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A Tactile Tour of Goddard
June 13, 2013

NASA's Goddard Space Flight Center in Greenbelt, Md., hosted some 100 campers and volunteers from the DeafBlind Camp of Maryland on June 12.

The camp, based in West River, Md., was established in 1998 to provide a safe, fun, barrier-free week for people who have significant hearing and vision loss. Camp leaders requested the tour to highlight their theme this year: "Out of this world."

This Flickr slideshow features photographs from the DeafBlind Camp of Maryland's tour of NASA's Goddard Space Flight Center in Greenbelt, Md., on June 12.
Credit: NASA Goddard
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The event started at Goddard's Visitors Center, where the campers, aged 18 to 80, learned about space and NASA missions. The crowd favorite was touching the rockets in the Goddard Rocket Garden.

"This is a beautiful experience," said 61-year-old camper Betsy Wohl.

Their tour continued with an atrium full of hands-on activities in Goddard's Building 28. Campers could spin a model centrifuge, try on space gear and even operate power tools.

Paige Green was one of the many camp volunteers who helped Goddard scientists and outreach specialists communicate with the campers. "It helps them visualize when they can touch," Green said. Her camper, Martin Greenberg, was excited not only by touching a rocket but also by actually going inside a capsule.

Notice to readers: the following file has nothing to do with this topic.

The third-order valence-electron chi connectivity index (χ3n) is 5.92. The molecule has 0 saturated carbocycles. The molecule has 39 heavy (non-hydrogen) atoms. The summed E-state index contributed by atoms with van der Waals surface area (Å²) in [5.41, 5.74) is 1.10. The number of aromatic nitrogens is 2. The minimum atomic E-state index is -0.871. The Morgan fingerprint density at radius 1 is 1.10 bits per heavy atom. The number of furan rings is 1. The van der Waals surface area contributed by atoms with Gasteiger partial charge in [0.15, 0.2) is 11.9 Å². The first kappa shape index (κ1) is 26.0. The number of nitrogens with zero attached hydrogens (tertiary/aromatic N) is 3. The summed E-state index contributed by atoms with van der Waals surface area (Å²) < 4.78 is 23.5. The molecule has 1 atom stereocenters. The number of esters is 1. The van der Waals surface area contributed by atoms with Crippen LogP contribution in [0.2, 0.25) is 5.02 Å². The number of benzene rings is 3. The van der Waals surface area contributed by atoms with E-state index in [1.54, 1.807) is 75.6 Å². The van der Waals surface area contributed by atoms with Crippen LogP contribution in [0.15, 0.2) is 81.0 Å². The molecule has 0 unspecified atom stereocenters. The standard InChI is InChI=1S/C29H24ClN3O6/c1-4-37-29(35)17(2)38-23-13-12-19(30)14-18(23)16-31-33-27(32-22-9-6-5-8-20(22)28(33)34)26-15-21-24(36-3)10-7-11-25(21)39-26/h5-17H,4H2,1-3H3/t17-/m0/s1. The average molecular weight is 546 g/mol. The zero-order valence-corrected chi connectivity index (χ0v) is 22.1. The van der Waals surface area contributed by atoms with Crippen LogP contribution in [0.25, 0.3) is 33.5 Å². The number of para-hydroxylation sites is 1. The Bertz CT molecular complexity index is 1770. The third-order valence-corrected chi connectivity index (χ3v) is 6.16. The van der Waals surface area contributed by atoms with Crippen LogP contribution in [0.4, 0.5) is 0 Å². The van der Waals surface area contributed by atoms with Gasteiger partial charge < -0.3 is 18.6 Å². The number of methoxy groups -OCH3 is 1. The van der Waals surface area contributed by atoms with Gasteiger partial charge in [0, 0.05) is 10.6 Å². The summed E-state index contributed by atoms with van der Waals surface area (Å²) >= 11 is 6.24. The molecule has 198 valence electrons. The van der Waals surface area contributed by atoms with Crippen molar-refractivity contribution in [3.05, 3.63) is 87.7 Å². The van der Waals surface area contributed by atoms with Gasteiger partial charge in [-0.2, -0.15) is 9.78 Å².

Many of the Goddard employees who are proficient in sign language came to talk with campers. "It is inspirational for them to see workers here who are deaf or blind, especially at NASA," volunteer Tyler Herron said.

Ishon Prescott, an education and public outreach specialist with the Hubble project, said it was amazing to see everyone's faces light up with joy when they were touching and learning about the spacesuit on his table.

Astronauts Scott Altman and Piers Sellers addressed the group and described their experiences so the campers could imagine what it was like to be in space.

DeafBlind Camp of Maryland's director, Brenda Talley, said, "I applaud NASA because everything here is tactile and accessible for the campers."

Camper Andy Stender agreed, saying through an interpreter he really enjoyed touching the uniforms, toys and rockets. He said that someday, "I want to touch the real moon."

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Page Last Updated: July 28th, 2013
Page Editor: NASA Administrator